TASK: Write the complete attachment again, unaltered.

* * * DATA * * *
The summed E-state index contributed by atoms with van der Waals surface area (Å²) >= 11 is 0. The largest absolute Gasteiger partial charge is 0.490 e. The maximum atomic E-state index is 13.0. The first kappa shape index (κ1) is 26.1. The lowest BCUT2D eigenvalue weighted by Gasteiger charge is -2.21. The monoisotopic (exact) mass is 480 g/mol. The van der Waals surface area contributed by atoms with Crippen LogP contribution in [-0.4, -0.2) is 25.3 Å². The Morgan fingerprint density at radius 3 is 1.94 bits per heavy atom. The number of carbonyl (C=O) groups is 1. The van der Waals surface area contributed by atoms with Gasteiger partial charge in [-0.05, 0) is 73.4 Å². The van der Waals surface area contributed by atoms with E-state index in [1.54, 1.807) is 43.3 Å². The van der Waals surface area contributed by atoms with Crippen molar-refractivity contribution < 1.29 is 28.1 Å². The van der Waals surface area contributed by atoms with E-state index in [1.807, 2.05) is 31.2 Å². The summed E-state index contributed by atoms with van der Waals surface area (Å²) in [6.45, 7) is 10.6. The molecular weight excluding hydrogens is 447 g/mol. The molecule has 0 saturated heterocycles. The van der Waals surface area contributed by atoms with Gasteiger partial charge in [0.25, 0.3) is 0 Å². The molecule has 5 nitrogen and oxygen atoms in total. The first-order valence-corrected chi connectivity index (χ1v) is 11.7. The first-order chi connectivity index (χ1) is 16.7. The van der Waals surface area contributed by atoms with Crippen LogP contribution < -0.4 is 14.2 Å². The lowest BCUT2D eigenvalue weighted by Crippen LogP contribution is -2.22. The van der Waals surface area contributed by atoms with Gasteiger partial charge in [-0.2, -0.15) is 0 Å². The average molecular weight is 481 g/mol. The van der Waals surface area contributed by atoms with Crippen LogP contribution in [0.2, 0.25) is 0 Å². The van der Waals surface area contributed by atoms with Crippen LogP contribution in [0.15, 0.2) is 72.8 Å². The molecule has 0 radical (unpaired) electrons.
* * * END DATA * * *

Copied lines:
The summed E-state index contributed by atoms with van der Waals surface area (Å²) >= 11 is 0. The largest absolute Gasteiger partial charge is 0.490 e. The maximum atomic E-state index is 13.0. The first kappa shape index (κ1) is 26.1. The lowest BCUT2D eigenvalue weighted by Gasteiger charge is -2.21. The monoisotopic (exact) mass is 480 g/mol. The van der Waals surface area contributed by atoms with Crippen LogP contribution in [-0.4, -0.2) is 25.3 Å². The Morgan fingerprint density at radius 3 is 1.94 bits per heavy atom. The number of carbonyl (C=O) groups is 1. The van der Waals surface area contributed by atoms with Gasteiger partial charge in [-0.05, 0) is 73.4 Å². The van der Waals surface area contributed by atoms with E-state index in [1.54, 1.807) is 43.3 Å². The van der Waals surface area contributed by atoms with Crippen molar-refractivity contribution < 1.29 is 28.1 Å². The van der Waals surface area contributed by atoms with E-state index in [1.807, 2.05) is 31.2 Å². The summed E-state index contributed by atoms with van der Waals surface area (Å²) in [6.45, 7) is 10.6. The molecular weight excluding hydrogens is 447 g/mol. The molecule has 0 saturated heterocycles. The van der Waals surface area contributed by atoms with Gasteiger partial charge in [0.25, 0.3) is 0 Å². The molecule has 5 nitrogen and oxygen atoms in total. The first-order valence-corrected chi connectivity index (χ1v) is 11.7. The first-order chi connectivity index (χ1) is 16.7. The van der Waals surface area contributed by atoms with Crippen LogP contribution < -0.4 is 14.2 Å². The lowest BCUT2D eigenvalue weighted by Crippen LogP contribution is -2.22. The van der Waals surface area contributed by atoms with Gasteiger partial charge in [-0.2, -0.15) is 0 Å². The average molecular weight is 481 g/mol. The van der Waals surface area contributed by atoms with Crippen LogP contribution in [0.2, 0.25) is 0 Å². The van der Waals surface area contributed by atoms with Crippen LogP contribution in [0.15, 0.2) is 72.8 Å². The molecule has 0 radical (unpaired) electrons.